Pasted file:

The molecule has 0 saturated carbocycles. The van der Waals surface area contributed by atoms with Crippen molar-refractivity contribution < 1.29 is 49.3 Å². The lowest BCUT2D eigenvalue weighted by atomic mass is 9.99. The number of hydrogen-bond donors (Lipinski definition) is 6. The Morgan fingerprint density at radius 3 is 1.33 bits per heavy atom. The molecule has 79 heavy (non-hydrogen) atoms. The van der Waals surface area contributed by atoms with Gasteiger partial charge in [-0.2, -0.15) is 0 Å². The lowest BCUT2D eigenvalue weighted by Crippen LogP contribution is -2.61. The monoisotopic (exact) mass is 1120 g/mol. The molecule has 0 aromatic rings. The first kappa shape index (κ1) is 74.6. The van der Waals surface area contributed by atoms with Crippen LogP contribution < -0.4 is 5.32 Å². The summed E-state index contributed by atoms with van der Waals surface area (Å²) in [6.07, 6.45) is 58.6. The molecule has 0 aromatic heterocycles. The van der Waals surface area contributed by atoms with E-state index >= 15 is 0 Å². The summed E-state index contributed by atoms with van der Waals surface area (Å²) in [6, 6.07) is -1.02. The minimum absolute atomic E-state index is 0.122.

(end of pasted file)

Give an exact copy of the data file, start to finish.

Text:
The molecule has 0 saturated carbocycles. The van der Waals surface area contributed by atoms with Crippen molar-refractivity contribution < 1.29 is 49.3 Å². The lowest BCUT2D eigenvalue weighted by atomic mass is 9.99. The number of hydrogen-bond donors (Lipinski definition) is 6. The Morgan fingerprint density at radius 3 is 1.33 bits per heavy atom. The molecule has 79 heavy (non-hydrogen) atoms. The van der Waals surface area contributed by atoms with Gasteiger partial charge in [-0.2, -0.15) is 0 Å². The lowest BCUT2D eigenvalue weighted by Crippen LogP contribution is -2.61. The monoisotopic (exact) mass is 1120 g/mol. The molecule has 0 aromatic rings. The first kappa shape index (κ1) is 74.6. The van der Waals surface area contributed by atoms with Crippen LogP contribution < -0.4 is 5.32 Å². The summed E-state index contributed by atoms with van der Waals surface area (Å²) in [6.07, 6.45) is 58.6. The molecule has 0 aromatic heterocycles. The van der Waals surface area contributed by atoms with E-state index >= 15 is 0 Å². The summed E-state index contributed by atoms with van der Waals surface area (Å²) in [6, 6.07) is -1.02. The minimum absolute atomic E-state index is 0.122.